Presents a detailed overview of the theory and institutional features of the U.S. financial system. Provides a comprehensive review of U.S. financial markets. Covers a survey of flow-of-funds data and U.S. financial markets and institutions, capital market theory, financial factors and economic activity, theory of the level and structure of interest rates.  

Fall semester only

Prerequisites:Waived for MQF students.

Financial Institutions and Markets (22:390:604) and Risk Management (22:390:670) are substitutable core courses. If a student takes one of them as a core course, the student can take the other as an elective.

22:839:571 - (3 cr)
Financial Modeling I

This is a quantitatively-oriented financial economics course for the Master of Quantitative Finance (MQF) students. The course covers the basic concepts and analytical techniques of modern portfolio theory and asset pricing. Topics include Fisher separation, risk analysis using expected utility theory, mean-variance analysis, capital asset pricing model, arbitrage pricing theory, state preference theory, consumption-based asset pricing, market efficiency, and empirical tests of asset pricing models.

Spring semester only

22:839:662 - (3 cr)
Financial Modeling II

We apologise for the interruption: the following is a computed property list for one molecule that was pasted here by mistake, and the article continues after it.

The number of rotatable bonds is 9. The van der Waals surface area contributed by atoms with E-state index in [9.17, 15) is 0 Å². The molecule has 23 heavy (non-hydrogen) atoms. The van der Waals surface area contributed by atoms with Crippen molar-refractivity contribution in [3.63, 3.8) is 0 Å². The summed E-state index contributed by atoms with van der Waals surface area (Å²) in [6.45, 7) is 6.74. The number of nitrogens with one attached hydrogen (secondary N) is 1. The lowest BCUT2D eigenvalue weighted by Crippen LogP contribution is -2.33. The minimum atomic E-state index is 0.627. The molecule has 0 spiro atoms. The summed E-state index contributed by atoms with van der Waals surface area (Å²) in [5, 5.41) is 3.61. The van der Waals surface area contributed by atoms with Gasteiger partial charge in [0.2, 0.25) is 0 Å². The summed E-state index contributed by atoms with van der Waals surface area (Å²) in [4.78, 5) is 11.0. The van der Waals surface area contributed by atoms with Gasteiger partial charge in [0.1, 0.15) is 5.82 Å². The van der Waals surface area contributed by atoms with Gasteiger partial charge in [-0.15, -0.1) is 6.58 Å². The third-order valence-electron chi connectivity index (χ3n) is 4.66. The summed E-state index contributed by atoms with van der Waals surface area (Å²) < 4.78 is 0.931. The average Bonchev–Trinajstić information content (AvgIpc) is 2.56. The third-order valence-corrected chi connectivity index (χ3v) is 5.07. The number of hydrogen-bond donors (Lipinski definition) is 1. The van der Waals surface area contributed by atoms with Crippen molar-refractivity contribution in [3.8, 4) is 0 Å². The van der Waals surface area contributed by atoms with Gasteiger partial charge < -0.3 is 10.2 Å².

This course covers continuous time finance, similar to an advanced Ph.D. course in asset pricing.  It follows Financial Modeling I which covers discrete time finance and continues with continuous time financial theories. Topic-wise, it covers basic theories (backward and forward equations, change of measure, state pricing, arbitrage pricing, martingales), derivatives pricing (Black-Scholes model, Heston model, Geske model, Merton-Rabinovitch model), term structure of interest rates (Vasicek model, CIR model, HJM model, Hull-White model), multi-factor models (Chen-Scott model, Bakshi-Cao-Chen-Scott model, Duffie-Pan-Singleton model), credit derivatives (Jarrow-Turnbull model, Duffie-Singleton model) and some numerical methods (binomial model, finite difference methods, Monte-Carlo).  Interested students can get a good idea from the following books: Merton – Continuous Time Finance, Duffie - Dynamic Asset Pricing Theory, Ingersoll - Theory of Financial Decision Making, and similar others.